Sterling Standard from Sterling, Illinois on April 1, 1897 · Page 3
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Sterling Standard from Sterling, Illinois · Page 3

Sterling, Illinois
Issue Date:
Thursday, April 1, 1897
Page 3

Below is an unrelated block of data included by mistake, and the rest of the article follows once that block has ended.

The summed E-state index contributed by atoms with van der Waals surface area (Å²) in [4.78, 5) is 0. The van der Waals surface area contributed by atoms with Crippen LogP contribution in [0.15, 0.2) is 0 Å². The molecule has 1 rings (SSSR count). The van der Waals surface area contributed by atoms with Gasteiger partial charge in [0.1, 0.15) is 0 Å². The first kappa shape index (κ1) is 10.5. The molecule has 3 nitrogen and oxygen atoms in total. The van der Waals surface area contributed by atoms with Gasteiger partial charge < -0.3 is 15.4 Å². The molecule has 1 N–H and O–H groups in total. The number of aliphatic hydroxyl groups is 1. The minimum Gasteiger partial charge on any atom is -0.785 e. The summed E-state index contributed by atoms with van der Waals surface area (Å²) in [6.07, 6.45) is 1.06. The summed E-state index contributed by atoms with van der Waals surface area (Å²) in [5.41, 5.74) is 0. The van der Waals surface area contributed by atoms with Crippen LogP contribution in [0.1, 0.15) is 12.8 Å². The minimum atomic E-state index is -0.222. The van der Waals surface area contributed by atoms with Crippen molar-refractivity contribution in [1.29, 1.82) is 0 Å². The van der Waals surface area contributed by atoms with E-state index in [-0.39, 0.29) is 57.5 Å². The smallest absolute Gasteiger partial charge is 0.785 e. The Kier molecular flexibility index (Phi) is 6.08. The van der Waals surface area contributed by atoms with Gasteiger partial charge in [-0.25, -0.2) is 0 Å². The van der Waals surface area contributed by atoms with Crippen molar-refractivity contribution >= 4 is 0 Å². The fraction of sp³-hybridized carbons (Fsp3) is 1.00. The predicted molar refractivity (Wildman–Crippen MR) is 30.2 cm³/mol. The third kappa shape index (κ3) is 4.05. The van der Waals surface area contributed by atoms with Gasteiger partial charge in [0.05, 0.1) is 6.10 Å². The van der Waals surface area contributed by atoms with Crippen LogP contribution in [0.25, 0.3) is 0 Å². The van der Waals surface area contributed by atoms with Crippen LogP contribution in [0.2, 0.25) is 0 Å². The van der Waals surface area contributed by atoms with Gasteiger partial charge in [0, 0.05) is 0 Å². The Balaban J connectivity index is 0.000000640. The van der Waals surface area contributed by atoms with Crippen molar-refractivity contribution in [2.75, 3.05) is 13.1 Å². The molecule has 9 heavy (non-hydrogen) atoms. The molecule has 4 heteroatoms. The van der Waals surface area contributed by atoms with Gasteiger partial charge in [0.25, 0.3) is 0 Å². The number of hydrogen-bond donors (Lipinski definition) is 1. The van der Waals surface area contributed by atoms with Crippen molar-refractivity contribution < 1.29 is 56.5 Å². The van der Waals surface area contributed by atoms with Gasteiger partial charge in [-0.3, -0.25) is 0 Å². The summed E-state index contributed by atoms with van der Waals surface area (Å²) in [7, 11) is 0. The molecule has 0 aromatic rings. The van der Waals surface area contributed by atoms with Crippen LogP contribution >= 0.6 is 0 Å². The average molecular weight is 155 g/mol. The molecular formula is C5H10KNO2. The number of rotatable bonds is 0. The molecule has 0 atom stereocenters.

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; Washington, March SL—The ways and m*fttw eotnmittee held the floo* *lth their • ataendaient* to tha tariff bill from 10 Tuesday morning ta 4 o'clock la the afternoon. About thlrty- flVfc wera otered aad adopted. Among them was one admitting free of duty "books, scientific apparatus, charts) iftftr*, etc.." tor scientific and educational purposes. After that five mote pages of the bill were read, making twenty pages In all of the 162 pages of the bill. To-day the bill Is open for amendment Until 1 o'clock, an attempt to extend .the debate having failed, after which an hour on a side will be allowed to close. The -voting will begin at 3 o'clock. Democrats displayed a good deal of anxiety to get la an amendment to strike out the differential on sugar, tout they probably will be frustrated In this. The only motion they may be able to secure a vote on Is one -"JwiTWMmia.Ul^Utt-ihBtfictioS^^--^-— Mr. Cannon (rep., ill.) prefaced his remarks with the declaration that he waa for the pending bill. He thought there could well be a duty on hides, as the impression was deeply grounded in the west that a duty on hides would raise the price of cattle $1 a head. Mr. Slayden (dem., Tex.) proceeded to argue that a duty on hides would be of practical benefit to the .cattle raisers of the plains of Texas, Kansas and the . Dakotas, ' ' , Mr-Bell (pop., Ool.) warned the republicans that if they passed the bill, containing high duties, without imposing at least a revenue duty on hides, distinctly a product of the farm, they would regret it. Mr. Dingley defended the action of the committee. Weighing the balance . of advantages, he said, the committee ; decided' against a duty on hides. Our •- - tanning Industry was adjusted~tcr free hides, and it was decided that a duty on ihldea would not be of advantage-to the 'farmer, and would be a distinct' disadvantage to Our export, trade. Mr. Hepburn (Rep,, Iowa) then came forward with a vehement speech in favor of a duty on hides. Mr. Hepburn declared that the wool interests dwarfed In contrast with* the vast, cattle interests of the country. He demanded that the ways and means committee allow the sense.of the house to be taken on this .question, and affirmed With great posltiveness that every Republican from the west favored- a duty on 'hides. Mr. Brucker (Dem., Mich;) denounced the duty ot f 2 on lumber as robbery. It was free trade in labor and protection for the manufacturer.. . Mr. Dingley, in reply to a question,said that .nine-tenths of the amendments offered by tho committee had { been< suggested by members and of- ferea'afteFlnveBtlgatldn. 'The clerk then resumed the reading of the bill .where he stopped on 'Saturday. •• • :'v: •: -:'•• ' ;'•;•'• : •' • • . '"' 'Mr. Lentz (Dem., O.) was. the first to presented a number of protests from bituminous coal miners against the restoration of 75 cents a ton on coal. He declared that the restoration was in the interest of the anthracite coal pool of the east. .•:•••'• >./ Mr. Grosvenor. (Rep., 0.) In reply said that no suggestion against the;restoration of the duty on coal had come until after the bill had been reported to the house. The east was in favor, of a lower duty ,on coal. ; A committee from the Clgarmakers' International Union is in Washington. The union-enrolls about 150,000, "and has made a formal protest against the change.Jn duties on tobacco as made in the Dingley bill, claiming that they Msi*jl*j' THil Into F,f- ff-t~t Wlfhottt jDfllay, Washington, March 8L—Chairman Dingley and h!g colleagues of the wars and means committee will nttempt to have the duties imposed by the new tariff bill go into effect before the bill becomes a law. This policy was definitely resolved upon at a meeting of the republican members of the committee held Tuesdajr night. The enb-cujn- mittee, consisting of Representatives Orosvenor of Ohio, Tawaey of Minnesota, and Dalzell of PennsylvimJ*, which was authorized to report upoa the proposition, presented, such an amendment which they had written and their colleagues Instructed Mr. Qrosvenor to offer the amendment to-day In the house. There Is no doubt that it will be adopted by a party vote. The member^ of the sub-committee Investigated the question of the constitutionality and validity of the proposition personally, and secured opinions of able lawyers, among them the attorney-general of Ohio. /:. Thcrchlef:precedent^n^waieli tho committee relies to sustain its action is a decision of the Supreme court growing out of the Wilson act. This act did not become a law. until August 28, 1894, although the bill stated that the duties therein imposed should be levied on and after August 1. zrn T!t&tt<tr*>cJ fl«tM»nf* of Chandler n»-port*i(! to Bo Jnjnrpd or Tint-noil — Ks«.g«s TTfiw-Rs SnTflr DnmngG frrtTO ih« Storm. i Guthrle, 6, T,, March 31.— A tornado at, Chandler, forty miles east of here, at dusk Tuesday night, destroyed three-fourths of the town of 1,500 people, and the latest newe is that 200 are badl£ hurt and forty-five persons killed. The rulna took fire and many were burned to death. It is reported that only two build* tegs were left standing— the Mitchell grocery .of Order of Equity Trouble. . Indianapolis* Ind., March 31.—Appli- tlon for-a receiver for the Order of Equity ^d the removal of Assignee B. Blair was made Tuesday by members of the order. This is the order that assigned several days ago because It waa no longer able to meet maturing certificates. The membership has dwindled from thousands to hundreds, and the assets are thought to be very email. The court will pass on tho application Thursday next. ftitn Dene* United States. Lima, Peru, March Sl.-^-The issue' raised between Peru 'and the United States with respect to the imprisonment of Ramsey, the American sailor, Is becoming a serious matter. The Peruvian government refuse? to accede to the demands of the United States minister, Mr. McKenzIe, to set Ramsey immdlately at liberty. His imprisonment is in direct conflict with the provisions of. article fifteen of the' treaty between Peru and the United States. Augn» Cameron In Dead. Milwaukee, March 31.— Ex-Senator Angus Cameron of La, Crosse died Tuesday evening at the Wauwatosa sanitarium, where he was brought for treatment last Wednesday. He will be best remembered aa the ma n who beat 'Mart H. Carpenter for the .United States senatorship In 1875 after a struggle which at the tlme^ .threatened.. state. • th¥ • Railroad I« . Ordered Sold. Springfield, 111., March 31.—Judge Al- : thr W4JQ( Decatur' and Evansville railroad. Unless the amount due on tho $1,700.000 second mortgage bonds and interest is paid by May 3 the road will be sold at Lincoln by Special Master In Chancery C. C. .Brown, of this city, about the middle.of June. hotel and the Grand Island store. The known dead are: JOHN WOODMAN. MBS. JOHN WOODMAN. MRS. MITCHELL. MRS. THOMAS SMITH. JOHN DAWSON, attorney. TWO UNIDENTIFIED. . The Injured: '".'-John McCartner, brother-in-law United tales Marshal Nagle. F. N. Niblack; John Nibltick. .:,-:-:—-: 77 -;; John Foster. Mrs. Emma Foster. Two daughters of County Treasurer Ulam. Samuel Winthrop, George McHenry. The cyclone struck at 6 o'clock. The court house, in which Chief Justice Dale was holding court, was taken off Its foundation and shattered. Many of the court attendants were killed or wounded. All communication with Chandler Is now cut off. The telephone office was destroyed, and the only information received here, was from a telephone connection made a mile and a half out of Chandler. That has since been lost. ' Kansas City, Mo., March 31.— A special 'to the Journal from Guthrle, 0. T., says that ajLj^lclQck-Tuesday-cven-- Tng a terrific tbrnador followed by hall and flood, swept through tho town of Chandler, forty miles east of here, completely devastating the town. Three-fourths of the residences and business houses of the. town were totally wrecked or .badly damaged; scores of people were injured and many were killed. Darkness at once came on and the work of rescue was carried on un- .der greatest difficulties. Mr. and Mrs. Woodman, Mrs. Henry Mitchell, Mrs. Thomas Smith, Attorney John Dawson and two unknown persons have been found dead, and fully 150 people were known to 'be badly injured. Mrs. Emma Foster and baby are thought to be fatally hurt. ". ' Chandler is built on a hill in thick timber and the mass of torn trees and wrecked hovftes made it Impossible to reach the injured in the dark. On every side could 'be heard groans and cries for ^help and the acenejsjndescrlbable, --AT •later-mesaage- states- that a- large number of people known to have been in business buildings are missing, and it is feared they are dead under the ruins. . -_Repor tsi received here-Indlcate waters are of t.hf> 6pin!fm that now thfl.t Greece has virtually completed IIPT war preparations on the frontier of The«- saly a blockade of th* principal Gre*k ports would bo useless, thus bearing out the forecasts that the refusal of Great Britain to take active part in the blockade of Greece might lead to the collapse of that scheme to prevent an outbreak of hostilities. Under these circumstances all the efforts of the ambassadors of the powers here are now being directed toward prevailing upon F-rom Mi-mphf* tt) .Ayjfstnsrts < «* r (»» M&rk» — Many T!S1*R-s>s fro' 4ft. trt~ *—""KMIdJ UJ|rWU. tne Turkish grovernment to advis* th« eultaa to withdraw the Turkish troops from Crete, an another sop to Greece and aa another attempt to prevent war, and, in, addition, the ambassadors are endeavoring to prevail upon Greece and Turkey to agree to the establishment of a neutral zone between the opposing Turks and Greeks on the two frontiers. POUR LIVES LOST. Three Women and a Child Perish at New JTorfe, ., _ Y °rk r March 31.—Four persons three women and a baby; were smothered to death by smoke Tuesday in the double brown-stone five-story dwelling house, 61 West 105th street, which was partially destroyed by flre that originated in a dumb waiter in the basement of the building, spread to an alr- Bhaft, and from there up through the house. The dead are; MRS. ELIZABETH years old. HER 6-MONTHS-OLD CHILD. MISS ELLEN MORRISSEY of Albany. MRS. THOMAS DARLINGTON. It is believed that Mrs. Darllnton's 6-year-old son Thomas has also 'been burned to death. FRENCH, 28 or More Troop*. :London, March 31.— The -following semi-onlclal announcement is made: the admirals"! t~hnj9~beerr decided further 'battalion of 600 men be forthwith. sent to Crete by each power. Otherwise the situation as regards the action of the powers Is unchanged. It has not yet been decked to demand the withdrawal 'Of tho Greek and Turkish forces from the frontier, such a course appearing Impracticable at the present moment." the cyclone which destroyed the town of Chandler also passed across the state of Kansas, though In less destructive Will deprive many workers of employ- ;ment by. causing a larger proportion of the cigars consumed in the United States to be made abroad. .i-i <M ATTACKS : TAttlPF 15ILL. Strong Speech Made In the Senate by the Nebraska Populist. • Washington, March. Sl.r-Senator Allen (pop., Neb.) made a long speech In the senate Tuesday on the uuconetl- -tutionality of tariff taxes beyond those requisite for revenue. He severely criticised the trusts and combinations, which, ha declared, reaped the main advantage of tariff taxes. The senator's remarks were in the nature of a ', legal argument eihowlng the constitu- ttopal limitations on the taxing'power of congress. lu conclusion, the senator said:- .'..'. -• ; \ - ••--;-•' - ; '.''". '• "I place myself on the «olid and. 1m- pregnabie ground that under our- constitution congress does not possess power to tax the people to enhance the nriyate fortunes of the few, and that the full measure o.f the taxing power Js reached when a tariff for revenue, with incidental -protection, is imposed* Any other construction would lead to • confiscation and incidentally to en- Jorcsd repudiation, tha- teo. worst cofc- .celvable fonaa of anarchy tyad disorder in a civilized state; andieuch 8 deduction, when carried to ita le- «Itlma,te length, would lead to the subversion of all order and the rights of persona end property," The, houee amendmenta to the senate Joint resolution appropriating 1280,000 for the saving of life and pi-op. verty along the Mississippi river wera agreed to,, and the resolution now gpeg t<* the president, Cuban Question was brought for- again by Mr, Morgaa (Ate,)^ who a resolution Merrltt to Bo Trantferred, Washington, March 31.—In anticipation of the retirement Of Major General Thomas H. Ruger, commanding the department of' the east at New York, Friday next, Major General Wes=" ley Merrltt, commanding {he department of the Missouri at Chicago, haa been notified by the secretary of war to make arrangements for his early transfer to that command. \ •' i " • force.' Florence, Kas., reports a severe windstorm between B and 6 o'clock that unroofed a portion of the Santa Fe round house, blew down several wooden buildings and blew box cars from the tracks Great Bend reports .a very heavy wind, accompanied by hail and rain Wlclilta reports the heaviest rain" ever May Now Elect Brecklnrldgo. Frankfort, Ky., March 31.—The latest scheme is a fusion on W. C. P. Breckinridge by the republicans and gold democrats, and there are dozens of men here who really'.believe that Breckln- ridge may be elected senator. Dr. Hunter made a desperate effort-Tues- da/-to win the race, and although the bolters now number seven instead pf six, he only lacks three votes. Rumors of bribery and corruption are flying thick and fast. Greenville, Misa., March 31.—Tb- flood situation culminated Tuesday II untold disaster to the great Tazoo delta region. By 9 o'clock in the morning three additional breaks were reported One at Bieadn landing, Bolivar County near Australia, and thirty miles north of Rosedale, occurred at 4 o'clock Monday. At 8 o'clock Tuesday morning the levee at Mound landing, just fifteen miles above this cSty, gave way, and at 9 o'clock news was received of a third break at Stoppa landing, seven miles north of the Mound break. The break at Steads landing is now 2,000 feet wide, and the last break at Mound and Stopps landings are now over twenty yards wide, while the break below here on Lake Lee Is about 600 yards wide. These four crevasaea are hourly pouring their torrents Into the bottom lands formed, by -the—Yajsoo River hills on tho east and the'Missis* sliW River bank on the west. Thousands of flood-bound people are caught and penned In between the three Bolivar County breaks, and-no communication can be had with them. Refugees coming Inlo the cfty from the country this side of the Mound break report many families In peril of their lives on the other side of the crevasse, as there is only seven miles of country between them and Steads, and ft Is next to Impossible for all to escape. Two hundred and fifty towns and villages will be under- water In three days, and thousands of families will be homeless. No losses of human life are yet reported, but hairbreadth escapes from destruction are numerous, and the suffering of the afflicted people is great. .Every lake and stream Is out of Its banks and literally filled with bodies i»i»nk 'Conspirator Is Pardoned. ~""" Indianapolis^Ind., March 31.—Thompson Arnold, the son-in-law of Judge Frazler of the circuit court at Warsaw, vvhQ_was_Bentenced.J.6^the_pepitentiary- accompanied by Haven box cars IB CoMldenng the Matter. Canton, p.,-March 31.—Judge Day has,returned to this city from Washington. He declined to discuss the story that be will go to Cuba as the representative of the president, but said: "In the event an American^at- torpey is sent to Havana to assist Consul-General Lee, I will take the matter upder consideration." experienced there, wind and hall. At __ -woro-blown-from-the-rallrtfad" tracks" Barton reports a .very heavy wind' which wrecked several small buildings and blew box cars from the tracks. Telegraph service throughout the state Is badly crippled. one-year ago for conspiracy to-wreck tho bank at South ^Whitley, Whitley county, .was pardoned by the governor Tuesday..... Gov... Matthews' sympathy was.-aroused in the case, and the only recommendation to the new governor was that Arnold be relased before his term expired. of horses, mules and cattle are being swept away. Homes and property are gladly abandoned in the mad rush to preserve life. It ia impossible to estimate the amount of destruction In dollars and cents. Every town and -village along the Yazoo & Mississippi Valley railroad is full of homeless refugees, and destitute men, women and children are grouped in squads along the levees In the vicinity of the breaks. , In the next, two days two-thirds of this entire valley will'be one waste oi water from the bank of the Mississippi eastward to the Yazoo River. It is a thickly populated region, and has fully 100,000 Inhabitants. Jn- *»-.!, 4, S~ j> ' r "* ~ ** __ . *' * i * r fc ri * i"'*" I" *" TT (*t. *3-c. t t * *, Iiv V3 if'j'asjfe- ^™3\j^ f?f"»tl; OWFN 1 O'MAT,TXT. PETKE OALt,A0HF3It Ths Injured; Dennis Hayes, trjirpr, e^vfroly Jured about the head nirf sh«i!d«rs Thrnnaa Gallagher, jaSassr, slight Ia- juries. Kdward Farrell, jalteer, flgfet Iff burned. The cause of the explosion hao net boea determined. Bc*r* at ' Chicago, March 30.—The Mlowlfeg tbowa th* range o* quokitlcran OK th» Chicago board of trad«- ARTICLKB. Wheat—Mar.. May.. ...... July........ Sept ...... .. Corn— Mar..., May ........ Bent ....... . * May July ........ Bept ..... ... Pork— May. . . July........ Kept ....... Lard— May... .. Sept.... .. E htr'bs-<-May •Itilv.. High. .71 / ,09 ...MX 4. 25 4.87K 4.65 Low. 3* 4.86 Bank Cotutnlmlon I* Proppicd. Washington, March 31.—Representative Heltwole 1 of Minnesota haa introduced a resolution for a banking and currency commission, which Is in line with the recommendations qf Mr. Me-* Kinley's inaugural address and of the Indianapolis conference. The commission is to be composed of four cltlzena eminent In trade, political economy, and banking to be appointed by tha president, two senators to be appointed ~ >y the -vlce-presldenty, two-representa- - tives to be appointed by the speaker,, and the comptroller of the currency, and shall report to congress the first Monday iof next December. the HIGHEST JEVEB KNOWN. From Memphis to . Arkanta* City Water Has Broken Uecordi. Washington, March 31.— The weather bureau -Tuesday- lasuea~ the' following special river bulletin: "The Mississippi has fallen slightly from Keokuk to Cairo and risen from Helena to New Orleans, except a slight Two UrltlHh Ships San 'Francisco, Cal., March 31.'— Iron lien Arc Slow. Cleveland, Ohio, March 31.—Representatives of iron mining companies w«re 'In session all day Tuesday, but no action was taken toward forming a*combination. L..C. Hanna said that it was almost certain that all the panles on the old range would get to- .gether to-day in a new combination. Chicago X.ose« the Headquarteri. Bloomington, 111., March 31.—The headquarters of tha prohibition party In Illinois ' will be moved this week frcm Chicago to Bloomington, ..Rev. O. W. Stewart, chairman of the state exec- ivtlve committee;: A. B..Wilson, field secretary, and James H. Shaw, secretary of tha state executive committee, will all be permanently located here. Tornado at Fort Worth. Fort Worth, Tex.. March 31.—Another cyclone passed over this city Tuesday nighj:, this time striking the south side, The chimney of the Mulkey Memorial church was blown down, 'and, falling on the parsonage, crdshed in the roof. Several houses were unroofed, and the houses of ex-County Treasurer Thomas Bratton and Mrs.' Cllne were blown from their supports. Mrs. Cline is reported injured. Valuable Contract I« Secured. Caracas, Venezuela, .March 31.— Jacob Schmed, agent for Henry Clews and other bankers in New York, has secured from the government a contract by the terms of which the American financiers will control the ' telegraph lines of Venezuela for thirty years, ' ' . Lloyd's agents have received word that the four-masted British ship Lord Duf- ferln and British bark Bankholme. are misslngrAir hope for the Lord Dufferin is abandoned. There is still some hope for the - Bankholme. The combined crews of the ships numbered sixty- seven men, "all of whom are supposed to have perished. . • Think Schooner HUB Foundered. New York, Mar«h 31.— The schooner CJharley Hastings is believed to have foundered in Long Island sound and her crew, consisting of six men, Js thought to have been drowned. She left Newton Creek last Wednesday with a cargo of phosphate, and should have arrived at Orient on Friday, but thus far nothing has been heard from her. , '•••.„• - near that-placerr-lt-l s-abovenhe~dang6F line from Cairo to New Orleans, and from Memphis to Arkansas City is^ .above the extreme high water of any previous year. • "Serious breaks in the levees have occurred within the last forty-elghf* hours at 'Australia, Stoppa Landing and Wayside, Miss. The water from these crevasses will flow into the Yazoo basin, and it is probable that the counties of Bolivar, Washington, Issaquena and Starkey, Mississippi, will be flooded. The situation at Greenville, Miss., is considered extremely critical." Revival Meeting* at Chicago. Chicago,: March 31.— Evangelist Dwlght L. Moody began his series .of revival meetings at the .Auditorium Tuesday morning. The spacious theater was crowded to the doora. Hundreds were unable to obtain admission. Mr. Moody is looking well and is apparently in the best possible physical condition. The welcome he received demonstrated the fact that the noted evangelist Is even more popular than la years past, if such a thing were possible. ' • ..•;.,: •:.;•.':; Morgan against Pacific B11L Washington, March' 31.— A minority report has been presented by Senator -Morgan of ~Alabama"on the^bill recent-" ly~repbTted^faTorablyT6~thjerBSnat8 for" the adjustment of the Pacific railroads' debts through the agency of a commission. The report points out that bf the Central-Paciflc-railrood-without^declar-- ing who owns it, destroys the unity: of this great highway, and proposes to separate the Central Pacific from the Union' Pacific. High Hat BUI Defeated. Madison^ Wds., March 31. — The Ri- sura bill to prohibit the wearing of high hats in theaters was reported for indefinite postponement by the senate committee on state affairs. The bill has been passed by the assembly. California Fruit Crop San Francisco, Cal., March 31.—The local office of the United States weather bureau has receive^ a dispatch from the Carious fruit sections of the state .|Q : tJl. e.ffeat._that during tho-past two nights killing frosts have seriously damaged the fruit; crop. For FltcBlramon* and Mitchell. London, March 31,.—The Sun says it is authorized to state that the Olympic club baa offered a .purse of $15,000 for a fight betweea- Charley Mitchell and Bob Fitzslmmons, th%meetlng to take place within three months. Mitchell agreeq to fight,for a f 10,000 side bet, besides the purse, the winner to take all. Cpnitarnatlon at St. Paul. ' St. Paul, Minn., March 31.—The Mississippi river is thirteen feet one inch above low-water mark, a rise of over two feet in the last twenty-four hours. The sudden rise has carried consternation to the dwellers on the lower flats on the west side. Already the water has backed up around the lower parts of the flats until it has almost reached the intersection of Fenton and Tennessee, streets. Several hundred residents of the Bohemian flats took to the hills Tuesday afternoon. The west side, frqm State street to South'park, a distance of five miles, are one great lake. Loan. BUI la Panged. Springfield, 111., March 31.—The senate bill authorizing the borrowing of |250,000 by the governor, auditor, and treasurer was taken up by the house on third reading and debated at length. On the call of roll the loan bill failed to pass with the emergency "clause-; yeas 84, nays 60; The emergency"clause.^ was then stricken out and the bill was passed; yeas 81,'nays 47.' It will thui be inoperative until July 1. ojf Athens, Marsh Sl.—It ia rumored here that Russia has intimated that she will not yariieipale in a blockade of Greek porta, T-Ma apparent changg of front is viewed .with suspicion in Gr@e& oth- TO Allow RaUroa4 Washington, March 31.—Senator Foraker haa introduced a bill in the senate to amend the interstate-commerce act so. : as to permit pooling by railroads, .•'.-' M. rainier Washington, 'March' 31.— Gen. Frank M, P&taiMT's nomiaatioa aa publlo printer was seat to tbe eea&te at 3;30 St. JPaul Cashier Indicted. St. Paul, Minn., March 31.— William Dawson, Jr.. cashier of the Bank of Minnesota, which closed its doors Dec. 22 last, was Indicted by the grand Jury on the charge of falsifying the last statement pf the bank to the state «x- amineiv Baij i in .'ihe.jum_o| ...|3,&(JJLw.fta.. .secured and Mr. Dawson released. Kef me to Obey Filigree. Lansing, Mich., March 31.— In a special message Gov. Pingree endeavored to induce the (house to reconsider the vote by which it defeated the appro-' priatiosi for a state exhibit at the Nashville exposition. The effort was futile. Available Supplle* of Grain. New York, March 31,—Special cable and telegraphic dispatches to Bradstreet's covering the principal points of accumulation indicate the following changes in available supplies of grain last Saturday as compared with the preceding Saturday; Wheat, United States and Canada, east of the Rockies decrease, 1,951.000 bu; corn, do, decrease. 1,412,000 bu; oats, do, increase 371,000 bu. Havoc. Havana, Ma^ch 31.—Great misery is being experienced at San Cristobal and elsewhere In- the province of Plnar del Rio; owing to the prevalence of smaji- pox. The mortality^ great. The municipal authorities are distributing relief when they-are able to do BO; that ia to eay, when the troopa succeed lu diiylug in the cattle from the rounding country. Adroit* Cuba Is Lost. ; Washington, March Sir—Minister Dupuy de.Lome has admitted to more, than one person that the Cuban situation had narrowed down to \vhere<> Spain was simply waiting for an opportunity to drop Cuba gracefully and. with as little sacrifice to pride as possible,. The .minister admits the caupe- Is lost and that the official administration of the island was honeycombed: with either rascality or incapacity, Michigan Christian'Emlonvorera Meet, Jackson, Mich., March 31.—The annual convention of the State Christian Endeavor society opened here Tuesday with a large attendance and will continue until Thursday. Representative divines and laymen from all over tha etate will take part'in the proceedings. Delegates will be selected to the national convention to 'be held in San Francisco next July. IlliuoU ScuatB I« tieueroug. Springfield, 111., March 31.—The senate passed the house bill appropriating $20,000 for an Illinois exhibit at the Tennessee Centennial and International exposition and providing for the appointment-of forty «omml86loaef8 to represent Illinois. Uauk Failure lu London, March 31.— A Jong-established bank.iag house at Weymouth, one of the oldest financial institutions in Dor- setghire, hag suspeud&d payment, witb liabilities amouaUag ta cur- Are » V»st Big Stoq,e City, 8. D., March Minnesota river lw)tt<>iaa are a vast lake as far as tha eye cau eee. People are moving out, and the water is rising very fast. Tiia railroad bridge is Ja dwtgem- and wagon bridges «r« out. UU fiuly Bay City, Mich, March 31. Anthony Bogacki, the hsro of tha Ish riot in the who was accused of shootlug rioters, has resided. Bishop did not request him to take the tlon.